Save Your Small Business from Disaster with a Continuity Plan

Save Your Small Business from Disaster with a Continuity Plan

Learn about pandemic lending programs from the Small Business Administration and how they can help your company during the crisis.

Being prepared for interruptions of your day-to-day operations is important for businesses of all sizes. So many scenarios can affect your business: flooding in Upstate South Carolina, a tornado in Tennessee and the global impact of COVID-19—you never know what will strike or when.

Having a plan for these disruptions can be the difference in weathering the storm or closing down shop.

Business Impact Analysis
The first step is to identify potential threats to normal operations by conducting a business impact analysis. Get input from key employees to make sure you cover all bases and don’t miss any of the details you might not be familiar with as the business owner.

Items to consider:

  • Who are your “essential employees”?
  • What devices, equipment and systems are necessary for operation?
  • What might happen in your area that would prevent any of these from serving their function?
    • Natural disaster: Inability to travel, damage to physical location or equipment, inability for customers to get to you
    • Emergency situations: Fire, medical emergency, active shooter, etc.
    • Utility outages: Loss of power, water, Internet/phone, electricity, gas leaks
    • Illness: Has an impact on employees, clients and suppliers
    • Death or disability
    • Supply chain interruption
    • Third party services

Mitigation and Recovery Strategies
Keeping employees and customers safe obviously should be your No. 1 priority. However, you have many other factors to consider and prepare for.

For each potential disruption, develop a plan to keep your business operational with minimal interruption.

  • Do your essential employees have the ability to work remotely?
    • Can they access critical systems, emails, employee and client contact information from home?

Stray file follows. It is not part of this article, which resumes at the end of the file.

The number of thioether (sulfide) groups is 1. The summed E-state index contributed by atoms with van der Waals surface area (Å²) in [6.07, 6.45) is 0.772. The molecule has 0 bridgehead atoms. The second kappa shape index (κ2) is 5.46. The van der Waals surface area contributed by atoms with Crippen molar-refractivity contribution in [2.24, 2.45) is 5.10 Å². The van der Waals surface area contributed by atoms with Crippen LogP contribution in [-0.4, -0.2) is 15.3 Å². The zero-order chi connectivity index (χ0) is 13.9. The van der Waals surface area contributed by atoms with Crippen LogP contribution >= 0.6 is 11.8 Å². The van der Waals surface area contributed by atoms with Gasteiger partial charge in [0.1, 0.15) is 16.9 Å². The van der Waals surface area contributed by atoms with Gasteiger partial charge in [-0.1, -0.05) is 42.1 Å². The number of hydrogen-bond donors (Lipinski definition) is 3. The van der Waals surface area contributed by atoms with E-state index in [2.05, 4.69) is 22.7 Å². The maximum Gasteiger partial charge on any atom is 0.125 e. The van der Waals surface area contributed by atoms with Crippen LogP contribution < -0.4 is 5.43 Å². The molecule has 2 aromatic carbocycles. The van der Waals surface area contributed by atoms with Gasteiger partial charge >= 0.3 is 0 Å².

• If you don’t already have them, find a virtual meeting or conference call service in the event of a quarantine or inability to come to a physical location.
  • How will you contact and check in on your employees?
    • Phone trees, meeting locations and prepared email lists are all good options.
  • Are your employees cross-trained to support several areas of the business in the event of reduced staffing?
  • Do you have alternative suppliers, manufacturers and/or distributors that you could change to if your primary is disrupted?
  • Do you need to have backups like generators to keep the business going, or access to equipment you could rent in the event of damage?
  • How are you storing information? Do you have an offsite backup? How is it accessed--online, or will you need to travel to a physical location?
  • Are you adequately insured in the event of a loss, if you lose your top sales producer, if you or a key employee dies or experiences a disability? Do you have a succession plan laid out with who would take certain responsibilities if you are unable to come in for an extended period of time? What would the chain of command be?
    • Protecting institutional knowledge is a must.
  • Do you have capital or access to capital to get you through disruption of normal sales revenue?
    • That includes cash on hand, lines of credit, etc.

Distribute and Test your Plan
Make sure all employees are trained on the location of the plan and any actionable items. Test backup systems on frequent intervals to make sure they’re ready if you need them. The plan should be treated like a living document. Make revisions and updates as necessary and as personnel or situational changes arise.

After a Disruption Event
True recovery after a disruption event will depend on the type and severity. It may be hours to days or weeks to months.

Put your Plan into Action
You will need to assess any losses, file claims for any items covered by insurance and check into any government assistance programs like Work on a timeline to resume normal operations and assign tasks as needed.

Business disruption events are never pleasant, but having a plan can help give you peace of mind. The goal is to minimize reduction of revenue by restoring operations as quickly as possible. Disaster or no, every small business needs a team of experts: a banker, an accountant, an insurance agent and an attorney. These people will be good resources to help you plan and make sure that you are protected and funded through any business disruption event.


Brittany Hilbert is a financial advisor for Pinnacle Financial Partners. She is based at the firm’s office on Pelham Road in Greenville, NC, and can be reached by phone at 864-315-1043 or by email at

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